Squiz Today / 31 May 2018
Squiz Today – Thursday, 31 May
“Is it safe to roast marshmallows over volcanic vents?”
Asked one curious American of the US department in charge of monitoring volcanoes. “No” was the response, not even if you had a very long stick. Killjoys… Meanwhile, Kilauea volcano on Hawaii’s Big Island continues to present plenty of toasting opportunities.
CASH CURSED AS RAID CASE DRAGS ON
You know how some people just seem to have bad juju on certain things? Minister for Jobs and Innovation Michaela Cash seems to find Senate Estimates as dangerous as tobogganing at Thredbo. Yesterday, just when she was to appear as the responsible minister at the regular grilling of her departmental officials by senators, the Federal Court issued a subpoena requiring her to give evidence in a case about raids late last year on the Australian Workers’ Union offices. Cash was torn to shreds in an Estimates hearing last year when she said her staff weren’t involved in tipping off the media about the raid, only to make an embarrassing reversal hours later. And then there was her ‘name and shame’ outburst followed by the whiteboard incident earlier this year.
BACK UP… WHAT’S THIS ABOUT?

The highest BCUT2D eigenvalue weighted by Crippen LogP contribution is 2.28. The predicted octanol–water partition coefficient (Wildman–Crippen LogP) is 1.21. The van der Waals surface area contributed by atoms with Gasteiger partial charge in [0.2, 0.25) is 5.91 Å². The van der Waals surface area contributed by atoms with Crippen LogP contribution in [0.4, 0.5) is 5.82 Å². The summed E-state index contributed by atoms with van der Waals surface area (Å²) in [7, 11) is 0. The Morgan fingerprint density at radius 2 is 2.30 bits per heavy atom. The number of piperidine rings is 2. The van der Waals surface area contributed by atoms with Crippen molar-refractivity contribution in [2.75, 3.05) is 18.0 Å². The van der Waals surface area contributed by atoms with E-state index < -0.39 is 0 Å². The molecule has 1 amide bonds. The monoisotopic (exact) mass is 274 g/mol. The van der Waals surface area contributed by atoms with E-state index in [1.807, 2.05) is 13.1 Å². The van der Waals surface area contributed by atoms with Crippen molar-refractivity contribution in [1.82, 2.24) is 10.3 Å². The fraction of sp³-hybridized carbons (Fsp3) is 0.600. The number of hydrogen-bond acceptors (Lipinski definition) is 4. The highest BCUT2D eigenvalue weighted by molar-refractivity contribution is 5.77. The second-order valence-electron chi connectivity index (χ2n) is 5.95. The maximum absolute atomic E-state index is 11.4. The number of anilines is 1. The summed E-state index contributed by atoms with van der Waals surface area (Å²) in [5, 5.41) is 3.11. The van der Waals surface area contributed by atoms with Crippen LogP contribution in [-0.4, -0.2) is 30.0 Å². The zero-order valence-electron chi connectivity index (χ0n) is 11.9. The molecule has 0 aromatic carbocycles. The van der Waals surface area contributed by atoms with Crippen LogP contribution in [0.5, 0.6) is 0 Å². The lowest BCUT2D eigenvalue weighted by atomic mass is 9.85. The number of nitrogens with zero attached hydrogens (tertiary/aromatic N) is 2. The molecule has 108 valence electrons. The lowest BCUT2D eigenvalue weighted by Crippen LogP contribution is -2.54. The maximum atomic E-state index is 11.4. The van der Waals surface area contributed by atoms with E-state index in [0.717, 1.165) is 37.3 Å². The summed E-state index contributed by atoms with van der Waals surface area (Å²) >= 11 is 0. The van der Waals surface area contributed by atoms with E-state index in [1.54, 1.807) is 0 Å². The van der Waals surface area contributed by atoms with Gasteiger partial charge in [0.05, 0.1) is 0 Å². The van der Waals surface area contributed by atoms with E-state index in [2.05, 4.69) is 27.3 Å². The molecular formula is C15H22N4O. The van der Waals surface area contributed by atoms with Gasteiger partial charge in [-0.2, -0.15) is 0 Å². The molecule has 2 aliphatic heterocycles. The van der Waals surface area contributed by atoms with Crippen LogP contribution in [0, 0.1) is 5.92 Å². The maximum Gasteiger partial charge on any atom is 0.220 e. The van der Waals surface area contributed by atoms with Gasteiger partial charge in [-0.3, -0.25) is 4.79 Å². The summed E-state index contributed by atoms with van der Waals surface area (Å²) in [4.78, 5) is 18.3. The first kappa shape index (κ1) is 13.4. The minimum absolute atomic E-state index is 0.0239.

• This relates to an investigation by the Registered Organisations Commission into whether a $100,000 payment made by the AWU to activist organisation GetUp! was authorised under union rules. It’s political dynamite because current Labor leader Bill Shorten was head of the AWU when the payment was made in 2006.
• The Commission raided the union’s offices in October last year to seize documents – and journalists were there to catch the drama unfolding.
• That led Labor and the Unions to press Cash about whether she or her office tipped off the media – a big no-no. Cash initially said “no way, Jose” but her media adviser resigned soon after and she ‘fessed up to her office’s involvement. And it’s now before the courts.
WHAT HAPPENS NEXT?
Cash has told her lawyer to fight the subpoena because she says it’s a legal stunt from the AWU and because she is not a party to the proceedings. She’s already fought off two requests to appear before the court. Labor and the AWU ask if you’ve done nothing wrong, what have you got to hide? And while the issue drags on, the government will try to focus people’s attention on where this all started – with Bill Shorten’s record as a union leader. Meanwhile, Cash would do well to contact the spirits to clear her Senate Estimates curse…
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ABUSE SURVIVORS TAKE ANOTHER STEP TOWARDS HEALING
One of the major recommendations of the Royal Commission into institutional child abuse – the establishment of a national redress scheme to compensate survivors – is a step closer with the Catholic Church agreeing to join the scheme. All states and territories have agreed to join apart from WA. "Survivors deserve justice and healing and many have bravely come forward to tell their stories," a spokesman for the church said. Under the scheme, survivors will be offered up to $150,000 in compensation and counselling.
PUTTING THE SKATES ON FAMILY LAW